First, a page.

Fyra promises huge cut in journey times between Brussels and Amsterdam

The time it takes to travel by regular train between Brussels and central Amsterdam will soon be cut by almost one hour. 

Fyra, the high-speed train linking Brussels with Amsterdam, had been delayed while technical and funding issues are sorted out between the Belgian and Dutch governments.

The good news is that these problems have been resolved and Fyra is set to get under way on Sunday December 9.

Fyra promises a Brussels-Amsterdam transit of just two hours one minute, which is some 55 minutes faster than today’s normal timings.

One-way fares start at €25 for standard and €39 for first class.

Right now, travellers wanting a fast rail trip between these two cities can take Thalys (a version of France’s TGV).  But the Thalys service, although fast, is costlier than the Fyra fares quoted above. For example, a typical one-way Thalys ticket for travel on Monday December 10 would cost €79 in standard and €109 in first class.

Fyra will link Brussels Midi to Amsterdam Central with en route stops in Antwerp, Rotterdam Central and Schiphol Airport. 

It means that Amsterdam Schiphol (which boasts a more comprehensive range of global air links than does Brussels) becomes a more viable option for Belgian passengers as Fyra will cut the journey time (from Brussels Midi) to one hour 46 minutes.

With the arrival of Fyra, the normal stopping trains on this route will be withdrawn. In a way that is a drawback because Fyra requires that passengers reserve a seat whereas with today’s existing trains you can simply ‘turn up and go’ as no booking is necessary.

Eurostar passengers will be able to opt for the Fyra service when travelling between London and Amsterdam (via Brussels) on a through ticket. Because Fyra fares are less than Thalys one would hope that Eurostar will pass on the saving.

Currently the Eurostar website makes no mention of the new Fyra services for travel on and after December 9. A spokesperson says that “Eurostar is busy updating its booking processes to incorporate Fyra. When Fyra starts we will withdraw our ‘Any Dutch Station’ offer [a special fare for travel on existing, slower trains].”

Full details of Fyra timings and fares are now posted on its website.

For more information visit fyra.com, eurostar.com.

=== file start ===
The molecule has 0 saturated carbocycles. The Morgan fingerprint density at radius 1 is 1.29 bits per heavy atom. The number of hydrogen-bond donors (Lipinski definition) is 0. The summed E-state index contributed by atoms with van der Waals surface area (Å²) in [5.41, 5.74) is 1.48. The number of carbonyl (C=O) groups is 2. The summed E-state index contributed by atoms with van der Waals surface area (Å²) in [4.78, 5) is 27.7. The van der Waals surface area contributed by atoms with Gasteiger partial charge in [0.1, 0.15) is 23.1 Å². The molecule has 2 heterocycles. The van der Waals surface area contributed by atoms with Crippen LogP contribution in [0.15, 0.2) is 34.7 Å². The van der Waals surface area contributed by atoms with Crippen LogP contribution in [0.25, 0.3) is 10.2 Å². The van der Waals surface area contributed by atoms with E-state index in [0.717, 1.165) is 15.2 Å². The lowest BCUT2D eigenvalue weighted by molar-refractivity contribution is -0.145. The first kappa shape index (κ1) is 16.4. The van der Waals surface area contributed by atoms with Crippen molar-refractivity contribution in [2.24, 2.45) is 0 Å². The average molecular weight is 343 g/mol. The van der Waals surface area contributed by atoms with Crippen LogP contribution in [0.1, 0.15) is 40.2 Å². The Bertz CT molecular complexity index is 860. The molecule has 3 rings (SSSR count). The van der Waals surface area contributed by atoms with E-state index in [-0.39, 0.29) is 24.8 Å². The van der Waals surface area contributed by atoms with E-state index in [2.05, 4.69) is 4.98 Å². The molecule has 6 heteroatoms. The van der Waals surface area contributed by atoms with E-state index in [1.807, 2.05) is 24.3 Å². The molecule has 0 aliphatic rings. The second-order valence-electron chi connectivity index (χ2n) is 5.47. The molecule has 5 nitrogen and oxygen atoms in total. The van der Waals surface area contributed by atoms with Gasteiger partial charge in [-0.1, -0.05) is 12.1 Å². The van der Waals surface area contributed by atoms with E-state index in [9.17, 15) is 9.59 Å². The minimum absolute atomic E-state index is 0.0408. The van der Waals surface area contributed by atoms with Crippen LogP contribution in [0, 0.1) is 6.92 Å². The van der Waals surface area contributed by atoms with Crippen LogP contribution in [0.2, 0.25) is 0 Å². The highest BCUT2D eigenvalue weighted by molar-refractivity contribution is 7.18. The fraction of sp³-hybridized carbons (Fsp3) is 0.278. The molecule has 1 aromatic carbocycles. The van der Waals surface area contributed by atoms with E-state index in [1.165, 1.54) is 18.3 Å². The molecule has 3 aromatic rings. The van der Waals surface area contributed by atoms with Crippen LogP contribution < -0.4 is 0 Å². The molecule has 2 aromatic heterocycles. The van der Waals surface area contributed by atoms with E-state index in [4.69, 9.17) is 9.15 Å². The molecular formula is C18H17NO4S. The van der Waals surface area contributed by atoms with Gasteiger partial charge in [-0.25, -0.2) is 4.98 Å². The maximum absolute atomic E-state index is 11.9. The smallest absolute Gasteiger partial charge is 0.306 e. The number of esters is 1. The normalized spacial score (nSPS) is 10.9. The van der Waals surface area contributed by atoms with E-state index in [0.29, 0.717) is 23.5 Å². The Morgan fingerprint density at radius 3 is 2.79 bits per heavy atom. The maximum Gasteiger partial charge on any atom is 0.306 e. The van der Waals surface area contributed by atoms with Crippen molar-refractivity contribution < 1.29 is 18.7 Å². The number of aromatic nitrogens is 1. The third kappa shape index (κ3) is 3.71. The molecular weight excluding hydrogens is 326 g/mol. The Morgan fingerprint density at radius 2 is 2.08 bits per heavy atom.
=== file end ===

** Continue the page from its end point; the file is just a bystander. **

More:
Report by Alex McWhirter

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  • How does Fyra cut the journey times? Thalys already does brussels – amsterdam in under two hours so the headline “huge cut in journey times” is wrong. Fyra seems an alternative with different prices but no quicker. Doesn’t it run on the same track as Thalys anyway.

  • Richard, you are absolutely right. BT has things a bit mixed up.

    The stopping train BRU-AMS v.v. will disappear, but will be replaced in April 2013 by a train that will follow part of the old stopping train route. This is to accommodate travellers to the cities that are no longer served.

    Fyra will travel the same route as Thalys, but at a significant lower price.

    Main problem remains the seat reservation requirement.

  • As a resident of both Belgium (Antwerp) and the Netherlands (Amsterdam), I take the Thalys constantly. The service is excellent and extremely comfortable. The introduction of the Fyra is reducing travel times versus the current non-Thalys services operated by International Dutch and Belgian state rail. Thalys is a private Belgian operator of TGV style fast trains, and was originally created for the Paris-Brussels run which is now at 1 hour 20 minutes. When the Thalys started services to the Netherlands the trips took as long as normal trains as the Thalys could not operate at high speed due to the track. New Hi-Speed track has since been laid and Thalys operates at high speed throughout the journey making Rotterdam a less than 30 minute trip from Antwerp, and Amsterdam just over 1 hour 20 from Antwerp.

    The main uproar many of us who are in the toursim business have (I have B&B’s in both countries) is that the fare on the Fyra will be more than double that of the existing national rail fares which will likely put off the Dutch tourists coming to Antwerp. Thalys has always been a high fare high quality product with a fare to match, but for the day trippers or weekend overnighters from the Netherlands, many enjoyed a very low and attractive fare on the national trains which will now require them to pay double or more and have to reserve a seat.